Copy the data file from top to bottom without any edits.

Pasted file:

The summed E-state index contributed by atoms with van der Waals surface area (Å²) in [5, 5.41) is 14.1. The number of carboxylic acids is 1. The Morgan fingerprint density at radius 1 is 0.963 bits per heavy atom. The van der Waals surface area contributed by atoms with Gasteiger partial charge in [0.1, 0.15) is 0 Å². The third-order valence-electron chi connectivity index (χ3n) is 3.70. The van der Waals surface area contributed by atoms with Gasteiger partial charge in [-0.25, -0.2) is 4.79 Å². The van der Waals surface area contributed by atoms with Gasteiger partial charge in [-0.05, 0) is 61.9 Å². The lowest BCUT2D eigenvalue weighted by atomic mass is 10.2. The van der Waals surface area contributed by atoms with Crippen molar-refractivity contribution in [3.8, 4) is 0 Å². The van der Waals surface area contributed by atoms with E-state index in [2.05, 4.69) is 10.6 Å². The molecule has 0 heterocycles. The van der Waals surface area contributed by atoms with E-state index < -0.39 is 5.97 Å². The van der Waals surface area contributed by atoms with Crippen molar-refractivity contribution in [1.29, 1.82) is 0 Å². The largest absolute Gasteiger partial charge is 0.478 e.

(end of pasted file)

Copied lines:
The summed E-state index contributed by atoms with van der Waals surface area (Å²) in [5, 5.41) is 14.1. The number of carboxylic acids is 1. The Morgan fingerprint density at radius 1 is 0.963 bits per heavy atom. The van der Waals surface area contributed by atoms with Gasteiger partial charge in [0.1, 0.15) is 0 Å². The third-order valence-electron chi connectivity index (χ3n) is 3.70. The van der Waals surface area contributed by atoms with Gasteiger partial charge in [-0.25, -0.2) is 4.79 Å². The van der Waals surface area contributed by atoms with Gasteiger partial charge in [-0.05, 0) is 61.9 Å². The lowest BCUT2D eigenvalue weighted by atomic mass is 10.2. The van der Waals surface area contributed by atoms with Crippen molar-refractivity contribution in [3.8, 4) is 0 Å². The van der Waals surface area contributed by atoms with E-state index in [2.05, 4.69) is 10.6 Å². The molecule has 0 heterocycles. The van der Waals surface area contributed by atoms with E-state index < -0.39 is 5.97 Å². The van der Waals surface area contributed by atoms with Crippen molar-refractivity contribution in [1.29, 1.82) is 0 Å². The largest absolute Gasteiger partial charge is 0.478 e.